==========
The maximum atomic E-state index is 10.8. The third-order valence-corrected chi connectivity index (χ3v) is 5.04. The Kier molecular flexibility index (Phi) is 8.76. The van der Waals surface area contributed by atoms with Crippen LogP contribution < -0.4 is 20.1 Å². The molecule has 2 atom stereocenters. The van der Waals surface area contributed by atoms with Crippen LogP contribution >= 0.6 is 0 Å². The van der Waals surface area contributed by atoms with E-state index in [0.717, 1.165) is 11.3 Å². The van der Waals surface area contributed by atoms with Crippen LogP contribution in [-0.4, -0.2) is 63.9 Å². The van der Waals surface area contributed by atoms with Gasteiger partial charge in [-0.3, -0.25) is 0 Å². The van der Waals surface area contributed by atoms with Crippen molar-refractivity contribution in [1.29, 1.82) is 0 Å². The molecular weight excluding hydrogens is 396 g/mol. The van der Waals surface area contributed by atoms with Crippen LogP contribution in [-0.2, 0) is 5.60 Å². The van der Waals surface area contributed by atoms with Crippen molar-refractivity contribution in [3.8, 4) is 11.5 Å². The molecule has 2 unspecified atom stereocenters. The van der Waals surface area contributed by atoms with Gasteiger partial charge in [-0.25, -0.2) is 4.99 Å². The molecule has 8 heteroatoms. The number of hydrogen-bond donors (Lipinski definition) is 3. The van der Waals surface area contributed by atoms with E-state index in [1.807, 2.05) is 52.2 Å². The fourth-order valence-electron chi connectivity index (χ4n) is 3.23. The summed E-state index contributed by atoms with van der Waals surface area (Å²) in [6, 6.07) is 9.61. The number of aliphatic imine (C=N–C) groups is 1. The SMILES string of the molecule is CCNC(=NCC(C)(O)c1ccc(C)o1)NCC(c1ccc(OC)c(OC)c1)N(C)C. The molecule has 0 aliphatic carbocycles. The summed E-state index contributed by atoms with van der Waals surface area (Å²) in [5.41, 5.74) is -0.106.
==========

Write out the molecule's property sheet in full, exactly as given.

The maximum atomic E-state index is 10.8. The third-order valence-corrected chi connectivity index (χ3v) is 5.04. The Kier molecular flexibility index (Phi) is 8.76. The van der Waals surface area contributed by atoms with Crippen LogP contribution < -0.4 is 20.1 Å². The molecule has 2 atom stereocenters. The van der Waals surface area contributed by atoms with Crippen LogP contribution >= 0.6 is 0 Å². The van der Waals surface area contributed by atoms with E-state index in [0.717, 1.165) is 11.3 Å². The van der Waals surface area contributed by atoms with Crippen LogP contribution in [-0.4, -0.2) is 63.9 Å². The van der Waals surface area contributed by atoms with Gasteiger partial charge in [-0.3, -0.25) is 0 Å². The van der Waals surface area contributed by atoms with Crippen molar-refractivity contribution in [1.29, 1.82) is 0 Å². The molecular weight excluding hydrogens is 396 g/mol. The van der Waals surface area contributed by atoms with Crippen LogP contribution in [-0.2, 0) is 5.60 Å². The van der Waals surface area contributed by atoms with Crippen molar-refractivity contribution in [3.8, 4) is 11.5 Å². The molecule has 2 unspecified atom stereocenters. The van der Waals surface area contributed by atoms with Gasteiger partial charge in [-0.25, -0.2) is 4.99 Å². The molecule has 8 heteroatoms. The number of hydrogen-bond donors (Lipinski definition) is 3. The van der Waals surface area contributed by atoms with E-state index in [1.807, 2.05) is 52.2 Å². The fourth-order valence-electron chi connectivity index (χ4n) is 3.23. The summed E-state index contributed by atoms with van der Waals surface area (Å²) in [6, 6.07) is 9.61. The number of aliphatic imine (C=N–C) groups is 1. The SMILES string of the molecule is CCNC(=NCC(C)(O)c1ccc(C)o1)NCC(c1ccc(OC)c(OC)c1)N(C)C. The molecule has 0 aliphatic carbocycles. The summed E-state index contributed by atoms with van der Waals surface area (Å²) in [5.41, 5.74) is -0.106.